3 moms found this helpful


answers from Cleveland on

I have been thinking about this question all day... I can't think of any reason that a child of that age would benefit in any way by inconsistencies at bed time and that is what this would be. Whether it was every other night at aunt sues or every weekend with daddy, it is my opinion that children do better with a consistency of sleeping in their own beds. I definitely think you should have time to be with your child during their waking hours to establish a relationship. But I can't support you on this one.

And for what it's worth if the father had primary custody and the mother wanted over nights at this age I would say no to that as well.

If I ran the world not until 5 years old on a consistent basis...every once in a while the kid would survive but it wouldn't be in the child's best interest.

2 moms found this helpful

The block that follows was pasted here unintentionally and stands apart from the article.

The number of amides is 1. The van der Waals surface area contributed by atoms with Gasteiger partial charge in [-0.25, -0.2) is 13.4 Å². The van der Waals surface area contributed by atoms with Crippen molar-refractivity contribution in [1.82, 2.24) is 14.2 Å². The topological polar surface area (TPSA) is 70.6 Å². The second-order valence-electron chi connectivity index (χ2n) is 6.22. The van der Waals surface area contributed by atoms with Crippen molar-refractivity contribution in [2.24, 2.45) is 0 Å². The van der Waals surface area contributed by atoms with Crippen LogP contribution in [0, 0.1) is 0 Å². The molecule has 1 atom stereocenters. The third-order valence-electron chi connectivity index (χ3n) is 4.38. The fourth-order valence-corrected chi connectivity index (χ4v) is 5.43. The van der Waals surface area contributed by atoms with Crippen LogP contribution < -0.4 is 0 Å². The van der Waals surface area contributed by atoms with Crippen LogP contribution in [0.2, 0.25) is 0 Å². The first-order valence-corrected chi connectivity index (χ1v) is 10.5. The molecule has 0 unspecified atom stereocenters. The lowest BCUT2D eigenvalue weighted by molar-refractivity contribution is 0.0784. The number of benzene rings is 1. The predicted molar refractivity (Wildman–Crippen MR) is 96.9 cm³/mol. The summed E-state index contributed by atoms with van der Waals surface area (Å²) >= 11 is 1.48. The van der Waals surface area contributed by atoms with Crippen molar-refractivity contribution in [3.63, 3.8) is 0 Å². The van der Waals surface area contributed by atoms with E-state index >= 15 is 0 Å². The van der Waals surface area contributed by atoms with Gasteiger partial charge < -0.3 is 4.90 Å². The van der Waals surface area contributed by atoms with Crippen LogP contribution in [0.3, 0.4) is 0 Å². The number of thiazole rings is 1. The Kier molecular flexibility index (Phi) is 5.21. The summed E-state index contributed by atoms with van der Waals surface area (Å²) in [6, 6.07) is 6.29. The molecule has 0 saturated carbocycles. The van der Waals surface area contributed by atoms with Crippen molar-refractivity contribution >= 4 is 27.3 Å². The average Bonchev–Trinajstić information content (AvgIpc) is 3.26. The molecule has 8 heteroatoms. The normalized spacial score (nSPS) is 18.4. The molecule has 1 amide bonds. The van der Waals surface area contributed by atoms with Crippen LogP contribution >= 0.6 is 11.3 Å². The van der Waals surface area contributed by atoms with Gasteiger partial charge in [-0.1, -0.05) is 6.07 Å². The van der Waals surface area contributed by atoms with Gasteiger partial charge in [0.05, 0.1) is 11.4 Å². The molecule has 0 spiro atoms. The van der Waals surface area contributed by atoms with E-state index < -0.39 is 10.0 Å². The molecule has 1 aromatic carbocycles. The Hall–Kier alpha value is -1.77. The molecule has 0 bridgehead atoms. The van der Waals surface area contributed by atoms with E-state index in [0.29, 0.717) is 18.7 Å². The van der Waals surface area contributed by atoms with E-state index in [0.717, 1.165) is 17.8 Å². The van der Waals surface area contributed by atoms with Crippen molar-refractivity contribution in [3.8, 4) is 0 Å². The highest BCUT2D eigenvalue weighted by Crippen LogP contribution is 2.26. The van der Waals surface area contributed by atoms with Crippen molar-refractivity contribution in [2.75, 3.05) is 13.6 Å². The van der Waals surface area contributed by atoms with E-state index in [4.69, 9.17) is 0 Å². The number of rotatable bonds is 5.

answers from Miami on

When the baby was younger, it made sense for him to stay with mom, especially if she was nursing. But as he gets older, having overnights with you should be fine.

What is in your custody agreement with the court? If you have overnight visitation, then you need to tell her that you will be keeping your son overnight. If you don't, then talk to your attorney about going back to court. Make it so that she has to pay her own court and attorney costs. Then maybe she'll be more willing to work with you instead of having to go back to court.

2 moms found this helpful


answers from Santa Fe on